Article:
On March 1, 2011 (TomDispatch.com) Chris Hellman wrote The Real U.S. National Security Budget -- The Figure No One Wants to See. In it he identifies $543.2 billion in National Defense spending beyond the 2012 budget proposal of the Pentagon's $558 and the $118 proposed for the Military in Iraq and Afghanistan bringing the total to more than $1.2 trillion. That's a big pot of money to look into for significant savings.
Willie Sutton was smart enough "to go to where the money is". It is unreasonable to believe that those in Congress are dumber than was Willie. The only logical reason we do not see massive cuts in National Security spending is that Congress protects too many congressional campaign contributors that profit from the continued massive National Security spending.
There are two other wars deserving comment.
The War on Poverty: Lost long ago and current Government policies and practices are at increasing odds of ever winning. The Washington Post reported "zero net job growth in the first decade of the new millennium" vs. a 20 percent job growth achieved in both the 1980's and "90's. Given that, the 13.2 percent poverty rate (2008 Census data) is surprisingly low.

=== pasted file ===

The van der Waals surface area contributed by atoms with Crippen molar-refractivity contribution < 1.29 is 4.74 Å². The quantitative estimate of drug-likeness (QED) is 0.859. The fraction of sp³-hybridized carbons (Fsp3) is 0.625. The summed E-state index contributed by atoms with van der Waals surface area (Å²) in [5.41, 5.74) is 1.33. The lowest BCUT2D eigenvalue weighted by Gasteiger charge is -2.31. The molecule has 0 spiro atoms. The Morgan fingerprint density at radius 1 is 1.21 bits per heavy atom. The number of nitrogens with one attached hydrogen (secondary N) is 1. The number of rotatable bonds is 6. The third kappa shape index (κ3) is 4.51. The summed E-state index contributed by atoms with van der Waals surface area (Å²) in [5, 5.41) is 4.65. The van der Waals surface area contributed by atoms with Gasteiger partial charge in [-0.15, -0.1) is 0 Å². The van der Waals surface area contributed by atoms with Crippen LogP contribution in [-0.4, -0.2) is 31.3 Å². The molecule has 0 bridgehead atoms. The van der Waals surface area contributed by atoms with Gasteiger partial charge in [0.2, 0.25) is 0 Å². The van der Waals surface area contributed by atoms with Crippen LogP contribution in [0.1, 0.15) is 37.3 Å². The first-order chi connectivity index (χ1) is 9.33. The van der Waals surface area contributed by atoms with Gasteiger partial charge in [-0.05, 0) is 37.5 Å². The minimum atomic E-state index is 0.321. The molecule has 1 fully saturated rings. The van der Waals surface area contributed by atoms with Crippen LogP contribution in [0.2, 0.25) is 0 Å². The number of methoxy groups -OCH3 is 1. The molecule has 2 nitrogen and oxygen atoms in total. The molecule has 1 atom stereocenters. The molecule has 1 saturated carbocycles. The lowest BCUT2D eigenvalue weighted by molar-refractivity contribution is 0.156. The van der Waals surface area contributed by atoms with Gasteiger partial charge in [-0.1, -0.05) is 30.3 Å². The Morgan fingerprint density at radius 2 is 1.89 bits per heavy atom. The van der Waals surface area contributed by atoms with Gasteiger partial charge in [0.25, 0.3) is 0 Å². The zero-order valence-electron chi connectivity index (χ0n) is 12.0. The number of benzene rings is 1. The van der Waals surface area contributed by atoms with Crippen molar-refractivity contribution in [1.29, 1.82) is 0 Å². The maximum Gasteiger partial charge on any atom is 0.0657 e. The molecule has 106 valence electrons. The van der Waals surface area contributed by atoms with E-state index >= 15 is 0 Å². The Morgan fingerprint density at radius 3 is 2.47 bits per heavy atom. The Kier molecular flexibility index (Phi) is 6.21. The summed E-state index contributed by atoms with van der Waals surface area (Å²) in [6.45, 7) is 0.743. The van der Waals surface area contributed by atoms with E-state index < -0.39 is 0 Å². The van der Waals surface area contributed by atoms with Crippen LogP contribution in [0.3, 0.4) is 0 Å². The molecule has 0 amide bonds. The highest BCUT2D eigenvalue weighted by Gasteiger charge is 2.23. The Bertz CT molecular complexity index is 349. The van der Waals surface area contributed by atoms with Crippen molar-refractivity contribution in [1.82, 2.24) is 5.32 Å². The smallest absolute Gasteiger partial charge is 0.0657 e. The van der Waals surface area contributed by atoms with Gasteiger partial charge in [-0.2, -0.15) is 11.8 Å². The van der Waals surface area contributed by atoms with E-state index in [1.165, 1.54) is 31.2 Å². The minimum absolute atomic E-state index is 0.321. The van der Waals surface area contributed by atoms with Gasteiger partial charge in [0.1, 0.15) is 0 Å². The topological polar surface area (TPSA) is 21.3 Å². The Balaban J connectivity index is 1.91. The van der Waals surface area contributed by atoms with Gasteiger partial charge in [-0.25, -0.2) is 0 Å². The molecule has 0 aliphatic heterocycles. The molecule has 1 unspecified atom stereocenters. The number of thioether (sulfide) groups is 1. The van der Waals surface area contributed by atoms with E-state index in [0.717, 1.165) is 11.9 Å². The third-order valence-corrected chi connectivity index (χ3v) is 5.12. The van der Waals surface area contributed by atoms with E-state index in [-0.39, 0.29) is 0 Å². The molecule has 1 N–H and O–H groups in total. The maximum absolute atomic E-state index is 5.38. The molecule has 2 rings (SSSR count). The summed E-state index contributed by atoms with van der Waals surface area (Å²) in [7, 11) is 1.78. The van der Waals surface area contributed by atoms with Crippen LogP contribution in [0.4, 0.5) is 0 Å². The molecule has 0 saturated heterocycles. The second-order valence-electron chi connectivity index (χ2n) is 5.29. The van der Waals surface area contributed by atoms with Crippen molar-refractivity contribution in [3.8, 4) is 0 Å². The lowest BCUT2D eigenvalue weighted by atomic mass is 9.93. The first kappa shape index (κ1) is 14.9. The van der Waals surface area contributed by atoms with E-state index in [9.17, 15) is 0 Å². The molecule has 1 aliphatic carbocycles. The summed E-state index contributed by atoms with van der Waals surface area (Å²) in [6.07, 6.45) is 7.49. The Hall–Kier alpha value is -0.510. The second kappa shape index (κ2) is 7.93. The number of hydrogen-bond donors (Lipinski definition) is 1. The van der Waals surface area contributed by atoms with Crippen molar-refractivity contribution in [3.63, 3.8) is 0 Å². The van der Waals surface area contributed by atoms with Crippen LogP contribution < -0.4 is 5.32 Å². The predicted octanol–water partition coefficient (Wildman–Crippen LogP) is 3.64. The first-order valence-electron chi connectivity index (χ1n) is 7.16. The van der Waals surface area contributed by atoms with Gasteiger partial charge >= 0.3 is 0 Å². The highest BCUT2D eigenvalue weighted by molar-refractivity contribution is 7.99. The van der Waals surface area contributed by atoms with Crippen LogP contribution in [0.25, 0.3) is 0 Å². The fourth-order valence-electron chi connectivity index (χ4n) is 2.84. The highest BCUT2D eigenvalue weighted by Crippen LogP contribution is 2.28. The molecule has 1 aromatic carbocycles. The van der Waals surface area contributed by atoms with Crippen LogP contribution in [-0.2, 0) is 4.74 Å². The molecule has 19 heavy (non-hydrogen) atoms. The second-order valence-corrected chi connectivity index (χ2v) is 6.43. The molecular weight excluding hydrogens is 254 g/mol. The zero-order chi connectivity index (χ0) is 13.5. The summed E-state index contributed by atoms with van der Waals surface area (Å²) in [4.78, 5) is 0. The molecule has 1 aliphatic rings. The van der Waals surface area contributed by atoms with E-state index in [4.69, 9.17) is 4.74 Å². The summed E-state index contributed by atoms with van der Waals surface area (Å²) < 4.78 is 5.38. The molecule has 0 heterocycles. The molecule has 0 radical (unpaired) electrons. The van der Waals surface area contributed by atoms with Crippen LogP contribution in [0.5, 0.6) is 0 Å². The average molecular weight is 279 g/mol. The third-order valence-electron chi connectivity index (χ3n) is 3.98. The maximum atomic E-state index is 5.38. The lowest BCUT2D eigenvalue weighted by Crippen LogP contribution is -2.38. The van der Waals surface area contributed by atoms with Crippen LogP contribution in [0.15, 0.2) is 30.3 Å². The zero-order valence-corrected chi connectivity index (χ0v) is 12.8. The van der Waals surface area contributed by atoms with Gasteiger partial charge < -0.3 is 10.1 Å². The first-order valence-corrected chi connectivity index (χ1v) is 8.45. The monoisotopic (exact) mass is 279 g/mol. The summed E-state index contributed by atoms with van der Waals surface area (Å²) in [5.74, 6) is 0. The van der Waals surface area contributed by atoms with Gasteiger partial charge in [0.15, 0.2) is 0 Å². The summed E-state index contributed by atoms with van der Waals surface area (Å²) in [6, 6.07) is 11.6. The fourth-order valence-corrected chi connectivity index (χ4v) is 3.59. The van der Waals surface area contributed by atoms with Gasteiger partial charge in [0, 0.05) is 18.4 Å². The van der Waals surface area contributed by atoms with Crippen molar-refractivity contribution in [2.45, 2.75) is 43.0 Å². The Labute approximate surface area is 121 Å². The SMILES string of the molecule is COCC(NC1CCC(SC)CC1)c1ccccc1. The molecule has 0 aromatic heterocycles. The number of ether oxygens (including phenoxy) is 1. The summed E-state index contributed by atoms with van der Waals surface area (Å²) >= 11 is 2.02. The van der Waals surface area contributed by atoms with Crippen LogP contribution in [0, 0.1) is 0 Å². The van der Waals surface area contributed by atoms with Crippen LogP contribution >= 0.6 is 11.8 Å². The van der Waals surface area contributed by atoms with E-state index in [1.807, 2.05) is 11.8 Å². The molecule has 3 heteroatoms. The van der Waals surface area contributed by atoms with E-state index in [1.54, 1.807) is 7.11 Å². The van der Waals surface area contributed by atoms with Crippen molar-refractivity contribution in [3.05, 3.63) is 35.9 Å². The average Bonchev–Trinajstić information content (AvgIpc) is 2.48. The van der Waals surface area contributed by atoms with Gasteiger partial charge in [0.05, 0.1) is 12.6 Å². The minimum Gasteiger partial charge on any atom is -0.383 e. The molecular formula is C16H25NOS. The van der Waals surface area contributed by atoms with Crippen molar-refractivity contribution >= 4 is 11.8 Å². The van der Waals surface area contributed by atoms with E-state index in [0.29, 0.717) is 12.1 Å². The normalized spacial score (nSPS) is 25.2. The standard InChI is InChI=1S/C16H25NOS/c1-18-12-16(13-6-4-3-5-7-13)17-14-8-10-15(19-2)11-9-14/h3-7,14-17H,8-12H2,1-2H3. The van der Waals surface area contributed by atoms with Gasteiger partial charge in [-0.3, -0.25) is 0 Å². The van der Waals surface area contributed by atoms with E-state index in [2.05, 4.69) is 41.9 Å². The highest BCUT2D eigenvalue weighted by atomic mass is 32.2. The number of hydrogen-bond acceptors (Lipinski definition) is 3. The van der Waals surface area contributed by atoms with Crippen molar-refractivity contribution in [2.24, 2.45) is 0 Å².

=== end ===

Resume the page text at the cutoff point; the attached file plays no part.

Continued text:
The current federal minimum wage is $7.25 per hour. In 2010 dollars, it peaked in 1968 at $10.04 per hour. About 30 million jobs, about one-quarter of all jobs, pay $9.00 per hour or less. These employees mostly continue in actual poverty despite official guidelines.
Poverty exists well above the official government cutoffs and U.S. minimum wage per hour is lower than, for example, the minimum wage of Australia, Canada or France where they are, in U.S. dollars, $16.08, $8.38 to $11.52 by Province and $13.13 per hour respectively. Moreover, both Australia and France have shorter work weeks plus Europeans in general have longer paid vacations, free health insurance, better child care support and subsidized if not free college availability.
Comparatively, we treat our poor poorly despite, as UC-Davis' Dr. Peter Lindert has shown, " a bigger tax bite to finance social spending does not correlate negatively with either the level or the growth of GDP per capita." We should provide much more social protection to citizens in need than we do. By this I mean social investments that foster an acceptable living standard while assisting more people, otherwise marginalized, back to the economic mainstream.
To be continued.
(Note: You can view every article as one long page if you sign up as an Advocate Member, or higher).